According to cosmetic chemist Susan Raffy, who has been working in R&D for cosmetics brands for over 25 years, it’s been historically unusual to go against the FDA’s regulation over colours. “Most brands use only FDA-approved colours for all products including eye products,” she says. So why are some brands bending the rules today? One guess is that “you can not necessarily obtain some shades with just the approved colours,” Raffy says.
Enter: The neon dilemma. A trending rainbow of vivid, electric shades has taken social media by storm, but require so-bright-they’re-banned neon colours to really pop. For years, celebrity makeup artists have incorporated theater makeup — pots of creamy, ultra-pigmented face paint (not eyeshadow) — into on-set looks to get the daring shades the mainstream cosmetics companies just don’t make. But now, social media has created such a demand that makeup brands are racing to crank out consumer-friendly options.
FDA regulation blocks many neon shades from being used on the eyes; the government agency even has its own regulatory category for fluorescent colours, which are seen as an elevated health danger. But here’s where things get confusing: Many of the colour additives currently on the FDA’s no-no list are allowed in the European Union, which is typically known for having stricter cosmetics regulations. You may have heard that the E.U. has banned around 1,400 chemicals for use in cosmetics while the U.S. has restricted or banned about 30. And yes, the colour Huda Beauty got flagged for back in 2017 is allowed in the E.U. — even on the eyes. For global brands, that discrepancy either means reformulating for the U.S. market or seeking FDA approval to sell in the U.S.
So why are they considered safe for eyes in the E.U. but not here? It means that the “FDA has not received, evaluated, and approved information supporting the safety of these colour additives when used in this way,” an FDA representative told R29. A colour additive might be deemed safe by the E.U. but not by the U.S. FDA simply because it has not gone through the proper approval process to prove its safety. A brand dead-set on using a banned colour in an eye palette may submit a colour additive petition to the FDA to seek approval, which, according to the FDA, could include the brand’s own studies around safety to support the request. However, most brands opt for a different route.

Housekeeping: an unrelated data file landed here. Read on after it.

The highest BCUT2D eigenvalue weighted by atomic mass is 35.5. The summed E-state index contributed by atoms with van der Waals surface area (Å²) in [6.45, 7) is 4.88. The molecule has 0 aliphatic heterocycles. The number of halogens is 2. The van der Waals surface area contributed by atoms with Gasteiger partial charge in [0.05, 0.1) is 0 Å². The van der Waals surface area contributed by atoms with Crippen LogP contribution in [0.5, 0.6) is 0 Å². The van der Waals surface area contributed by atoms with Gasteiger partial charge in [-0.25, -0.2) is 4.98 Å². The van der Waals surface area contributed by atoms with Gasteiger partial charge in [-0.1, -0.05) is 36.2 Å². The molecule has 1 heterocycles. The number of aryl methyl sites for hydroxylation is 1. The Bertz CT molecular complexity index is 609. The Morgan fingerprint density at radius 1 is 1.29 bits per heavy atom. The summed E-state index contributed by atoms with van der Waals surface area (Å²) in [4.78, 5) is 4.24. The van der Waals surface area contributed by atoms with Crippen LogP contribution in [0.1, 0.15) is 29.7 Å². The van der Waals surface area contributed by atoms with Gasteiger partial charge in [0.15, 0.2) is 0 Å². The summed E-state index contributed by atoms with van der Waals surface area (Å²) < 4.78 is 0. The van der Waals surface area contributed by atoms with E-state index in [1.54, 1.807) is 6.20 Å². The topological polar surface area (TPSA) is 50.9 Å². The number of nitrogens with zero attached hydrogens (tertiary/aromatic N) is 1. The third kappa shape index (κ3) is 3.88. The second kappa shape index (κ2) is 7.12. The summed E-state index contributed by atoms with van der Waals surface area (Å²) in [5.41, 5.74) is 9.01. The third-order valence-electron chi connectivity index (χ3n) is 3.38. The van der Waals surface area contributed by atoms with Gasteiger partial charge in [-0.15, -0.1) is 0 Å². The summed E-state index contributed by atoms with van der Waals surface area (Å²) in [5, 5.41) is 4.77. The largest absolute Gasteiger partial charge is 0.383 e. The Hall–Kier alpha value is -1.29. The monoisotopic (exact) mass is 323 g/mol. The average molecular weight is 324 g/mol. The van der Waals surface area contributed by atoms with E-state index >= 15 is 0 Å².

The most popular alternative? Using colours that have only been approved for the face and adding a disclaimer near the ingredient list that says the product isn’t intended for the eyes — which is the approach Huda Beauty chose to take on its most recent Neon Obsessions palette, which passed customs with the same colour that was rejected in 2017 because it’s labelled as a “pressed pigment palette” and not an “eyeshadow palette.” Many other popular brands, including Colourpop and Anastasia Beverly Hills, feature similar verbiage on their packaging, with some even calling out specific shades within the palettes as unsafe for the eyes.
That’s the reason there are so many neon products today that look like eyeshadows, feel like eyeshadows, and are modelled all over IG as eyeshadows, but have vague names, like “pressed powder” or “pressed pigment.” The word “eye” is purposefully left out of marketing materials and labels, despite photos that show the colour swept across lids and waterline.